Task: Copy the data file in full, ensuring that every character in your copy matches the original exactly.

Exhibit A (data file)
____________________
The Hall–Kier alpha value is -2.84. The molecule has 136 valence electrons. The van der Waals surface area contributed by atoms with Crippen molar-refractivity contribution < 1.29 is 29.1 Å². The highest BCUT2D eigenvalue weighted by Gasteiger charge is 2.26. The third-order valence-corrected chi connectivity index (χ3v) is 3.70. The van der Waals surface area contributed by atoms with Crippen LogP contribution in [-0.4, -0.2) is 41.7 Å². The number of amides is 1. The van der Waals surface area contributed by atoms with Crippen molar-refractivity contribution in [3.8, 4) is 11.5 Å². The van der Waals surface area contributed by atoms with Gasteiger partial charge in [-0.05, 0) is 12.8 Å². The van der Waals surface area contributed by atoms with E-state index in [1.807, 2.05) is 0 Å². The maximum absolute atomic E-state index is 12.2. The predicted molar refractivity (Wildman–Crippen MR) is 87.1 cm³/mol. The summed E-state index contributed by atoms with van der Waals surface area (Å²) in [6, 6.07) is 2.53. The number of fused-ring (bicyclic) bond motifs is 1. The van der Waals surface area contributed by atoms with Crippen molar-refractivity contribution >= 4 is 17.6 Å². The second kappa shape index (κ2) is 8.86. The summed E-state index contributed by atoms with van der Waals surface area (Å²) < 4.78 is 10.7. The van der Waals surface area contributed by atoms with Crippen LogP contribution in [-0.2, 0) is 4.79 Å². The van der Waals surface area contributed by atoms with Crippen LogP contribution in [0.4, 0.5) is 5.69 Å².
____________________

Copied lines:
The Hall–Kier alpha value is -2.84. The molecule has 136 valence electrons. The van der Waals surface area contributed by atoms with Crippen molar-refractivity contribution < 1.29 is 29.1 Å². The highest BCUT2D eigenvalue weighted by Gasteiger charge is 2.26. The third-order valence-corrected chi connectivity index (χ3v) is 3.70. The van der Waals surface area contributed by atoms with Crippen LogP contribution in [-0.4, -0.2) is 41.7 Å². The number of amides is 1. The van der Waals surface area contributed by atoms with Crippen molar-refractivity contribution in [3.8, 4) is 11.5 Å². The van der Waals surface area contributed by atoms with Gasteiger partial charge in [-0.05, 0) is 12.8 Å². The van der Waals surface area contributed by atoms with E-state index in [1.807, 2.05) is 0 Å². The maximum absolute atomic E-state index is 12.2. The predicted molar refractivity (Wildman–Crippen MR) is 87.1 cm³/mol. The summed E-state index contributed by atoms with van der Waals surface area (Å²) in [6, 6.07) is 2.53. The number of fused-ring (bicyclic) bond motifs is 1. The van der Waals surface area contributed by atoms with Crippen molar-refractivity contribution >= 4 is 17.6 Å². The second kappa shape index (κ2) is 8.86. The summed E-state index contributed by atoms with van der Waals surface area (Å²) < 4.78 is 10.7. The van der Waals surface area contributed by atoms with Crippen LogP contribution in [-0.2, 0) is 4.79 Å². The van der Waals surface area contributed by atoms with Crippen LogP contribution in [0.4, 0.5) is 5.69 Å².